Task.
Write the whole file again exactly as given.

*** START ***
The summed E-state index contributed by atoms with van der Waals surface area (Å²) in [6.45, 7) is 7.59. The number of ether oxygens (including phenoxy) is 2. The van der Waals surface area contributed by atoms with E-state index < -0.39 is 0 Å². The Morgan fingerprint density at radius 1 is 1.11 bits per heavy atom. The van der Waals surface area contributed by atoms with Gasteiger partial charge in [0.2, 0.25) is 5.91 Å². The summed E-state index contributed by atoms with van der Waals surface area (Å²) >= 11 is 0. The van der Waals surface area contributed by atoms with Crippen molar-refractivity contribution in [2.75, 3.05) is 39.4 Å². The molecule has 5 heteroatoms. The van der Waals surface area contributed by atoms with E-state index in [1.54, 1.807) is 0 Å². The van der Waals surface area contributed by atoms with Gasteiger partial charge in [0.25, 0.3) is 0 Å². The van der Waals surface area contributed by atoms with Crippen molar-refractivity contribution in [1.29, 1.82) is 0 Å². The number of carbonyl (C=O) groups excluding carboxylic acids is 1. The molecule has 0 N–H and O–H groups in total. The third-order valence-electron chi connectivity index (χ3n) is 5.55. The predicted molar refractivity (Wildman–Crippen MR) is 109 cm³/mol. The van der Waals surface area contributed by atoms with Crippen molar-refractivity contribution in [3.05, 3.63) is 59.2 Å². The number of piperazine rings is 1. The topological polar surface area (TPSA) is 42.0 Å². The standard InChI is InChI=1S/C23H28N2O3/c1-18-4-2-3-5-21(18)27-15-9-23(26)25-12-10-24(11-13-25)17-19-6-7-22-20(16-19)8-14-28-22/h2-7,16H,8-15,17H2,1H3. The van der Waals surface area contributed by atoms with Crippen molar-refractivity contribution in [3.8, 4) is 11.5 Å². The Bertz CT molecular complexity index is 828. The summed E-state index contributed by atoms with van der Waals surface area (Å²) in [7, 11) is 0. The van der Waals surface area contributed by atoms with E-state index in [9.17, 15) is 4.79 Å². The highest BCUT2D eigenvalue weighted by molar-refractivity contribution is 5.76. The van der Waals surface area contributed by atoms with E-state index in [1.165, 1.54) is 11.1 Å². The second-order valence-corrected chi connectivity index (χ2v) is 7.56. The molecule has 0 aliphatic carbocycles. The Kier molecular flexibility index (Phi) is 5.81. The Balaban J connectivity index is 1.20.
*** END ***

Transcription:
The summed E-state index contributed by atoms with van der Waals surface area (Å²) in [6.45, 7) is 7.59. The number of ether oxygens (including phenoxy) is 2. The van der Waals surface area contributed by atoms with E-state index < -0.39 is 0 Å². The Morgan fingerprint density at radius 1 is 1.11 bits per heavy atom. The van der Waals surface area contributed by atoms with Gasteiger partial charge in [0.2, 0.25) is 5.91 Å². The summed E-state index contributed by atoms with van der Waals surface area (Å²) >= 11 is 0. The van der Waals surface area contributed by atoms with Crippen molar-refractivity contribution in [2.75, 3.05) is 39.4 Å². The molecule has 5 heteroatoms. The van der Waals surface area contributed by atoms with E-state index in [1.54, 1.807) is 0 Å². The van der Waals surface area contributed by atoms with Gasteiger partial charge in [0.25, 0.3) is 0 Å². The van der Waals surface area contributed by atoms with Crippen molar-refractivity contribution in [1.29, 1.82) is 0 Å². The number of carbonyl (C=O) groups excluding carboxylic acids is 1. The molecule has 0 N–H and O–H groups in total. The third-order valence-electron chi connectivity index (χ3n) is 5.55. The predicted molar refractivity (Wildman–Crippen MR) is 109 cm³/mol. The van der Waals surface area contributed by atoms with Crippen molar-refractivity contribution in [3.05, 3.63) is 59.2 Å². The number of piperazine rings is 1. The topological polar surface area (TPSA) is 42.0 Å². The standard InChI is InChI=1S/C23H28N2O3/c1-18-4-2-3-5-21(18)27-15-9-23(26)25-12-10-24(11-13-25)17-19-6-7-22-20(16-19)8-14-28-22/h2-7,16H,8-15,17H2,1H3. The van der Waals surface area contributed by atoms with Crippen molar-refractivity contribution in [3.8, 4) is 11.5 Å². The Bertz CT molecular complexity index is 828. The summed E-state index contributed by atoms with van der Waals surface area (Å²) in [7, 11) is 0. The van der Waals surface area contributed by atoms with E-state index in [9.17, 15) is 4.79 Å². The highest BCUT2D eigenvalue weighted by molar-refractivity contribution is 5.76. The van der Waals surface area contributed by atoms with E-state index in [1.165, 1.54) is 11.1 Å². The second-order valence-corrected chi connectivity index (χ2v) is 7.56. The molecule has 0 aliphatic carbocycles. The Kier molecular flexibility index (Phi) is 5.81. The Balaban J connectivity index is 1.20.